Janet Duprey represents New York's 114th Assembly District.
"I think some of the cuts are going to be incredibly difficult," she said. "Because they are going to be large."
Duprey says the formula for school aid often makes districts like Tupper Lake look wealthier than they really are.
"Because of some of their assessments - the second homes - it appears to be a wealthy school," she said. "Those who are there, attending the district, don't reflect what some of the assessments reflect. It certainly should not be considered a high means school."
Seth McGowan is superintendent of the Tupper Lake Central School District. He says Cuomo is making assumption based on districts he's familiar with - districts where fund balance may, in fact, be plentiful.
"In larger school districts, perhaps the case is that state aid is not a major factor in their spending plan, and therefore they put it into reserves," he said. "Not in schools that I know of, of our size. He also makes the assumption that there are large reserves to begin with - that's certainly not the case."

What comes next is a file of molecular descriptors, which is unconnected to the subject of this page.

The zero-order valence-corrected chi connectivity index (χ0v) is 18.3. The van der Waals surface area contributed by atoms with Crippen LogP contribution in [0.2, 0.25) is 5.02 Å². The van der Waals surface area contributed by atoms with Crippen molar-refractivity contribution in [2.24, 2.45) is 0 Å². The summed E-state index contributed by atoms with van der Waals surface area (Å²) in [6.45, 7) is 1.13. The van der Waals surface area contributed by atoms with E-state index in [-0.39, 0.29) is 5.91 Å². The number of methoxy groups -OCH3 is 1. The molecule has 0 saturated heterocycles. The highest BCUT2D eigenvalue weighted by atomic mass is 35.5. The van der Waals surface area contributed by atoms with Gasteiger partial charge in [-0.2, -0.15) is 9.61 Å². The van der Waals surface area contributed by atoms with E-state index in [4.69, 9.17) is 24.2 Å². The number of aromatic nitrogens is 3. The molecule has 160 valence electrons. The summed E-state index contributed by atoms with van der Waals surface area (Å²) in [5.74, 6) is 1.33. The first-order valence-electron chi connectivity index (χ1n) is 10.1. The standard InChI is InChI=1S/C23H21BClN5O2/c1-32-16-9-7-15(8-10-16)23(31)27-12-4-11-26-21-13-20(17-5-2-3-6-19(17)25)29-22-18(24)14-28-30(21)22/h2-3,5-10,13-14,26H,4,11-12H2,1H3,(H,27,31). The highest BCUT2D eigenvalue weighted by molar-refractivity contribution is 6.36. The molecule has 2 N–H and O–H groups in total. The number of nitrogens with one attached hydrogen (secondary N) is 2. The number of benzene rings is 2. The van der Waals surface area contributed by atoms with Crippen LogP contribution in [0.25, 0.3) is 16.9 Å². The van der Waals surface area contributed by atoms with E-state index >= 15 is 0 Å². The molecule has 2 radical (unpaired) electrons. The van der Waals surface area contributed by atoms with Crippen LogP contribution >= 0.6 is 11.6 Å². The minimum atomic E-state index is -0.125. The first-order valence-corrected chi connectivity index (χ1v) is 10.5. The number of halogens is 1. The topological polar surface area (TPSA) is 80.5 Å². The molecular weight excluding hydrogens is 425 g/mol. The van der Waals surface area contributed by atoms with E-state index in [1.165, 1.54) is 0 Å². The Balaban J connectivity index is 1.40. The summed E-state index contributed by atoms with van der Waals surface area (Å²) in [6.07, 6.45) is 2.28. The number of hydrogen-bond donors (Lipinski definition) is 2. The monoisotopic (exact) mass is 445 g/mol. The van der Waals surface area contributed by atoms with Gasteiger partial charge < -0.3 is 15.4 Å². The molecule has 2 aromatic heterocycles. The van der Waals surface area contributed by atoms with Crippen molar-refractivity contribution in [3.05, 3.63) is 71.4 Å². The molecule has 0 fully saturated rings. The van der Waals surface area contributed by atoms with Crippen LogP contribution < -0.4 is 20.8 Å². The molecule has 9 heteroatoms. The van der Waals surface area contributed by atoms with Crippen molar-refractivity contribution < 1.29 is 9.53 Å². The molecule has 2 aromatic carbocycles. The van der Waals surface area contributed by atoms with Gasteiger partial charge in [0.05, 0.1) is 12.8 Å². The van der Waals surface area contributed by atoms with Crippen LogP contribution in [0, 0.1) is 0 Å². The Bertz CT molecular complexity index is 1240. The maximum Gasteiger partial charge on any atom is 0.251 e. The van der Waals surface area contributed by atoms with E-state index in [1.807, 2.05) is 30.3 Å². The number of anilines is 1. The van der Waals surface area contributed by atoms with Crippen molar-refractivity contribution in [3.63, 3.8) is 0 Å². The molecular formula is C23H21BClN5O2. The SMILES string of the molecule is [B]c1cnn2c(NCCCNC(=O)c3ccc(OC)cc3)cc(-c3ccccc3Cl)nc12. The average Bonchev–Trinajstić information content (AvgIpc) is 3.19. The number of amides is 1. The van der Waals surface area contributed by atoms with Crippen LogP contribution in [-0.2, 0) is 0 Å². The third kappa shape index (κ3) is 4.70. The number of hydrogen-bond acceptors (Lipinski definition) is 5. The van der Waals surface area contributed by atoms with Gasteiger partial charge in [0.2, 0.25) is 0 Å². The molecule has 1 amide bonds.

McGowan says the entire state system for funding schools is dysfunctional. He adds that Cuomo's proposal to cap property taxes won't help that matter.
According to McGowan, state aid to schools should be based on income tax and sales tax within the district.
"Not only would property owners be participating in school funding - anyone in the entire community would be," he said. "In a community like ours, the school is central. People that don't own property certainly value the school as well."
Up to this point, state Senator Betty Little has been a vocal supporter of Cuomo's executive budget.
But she, like Assemblywoman Duprey, says cuts to school aid need to be handled in an "equitable" manner.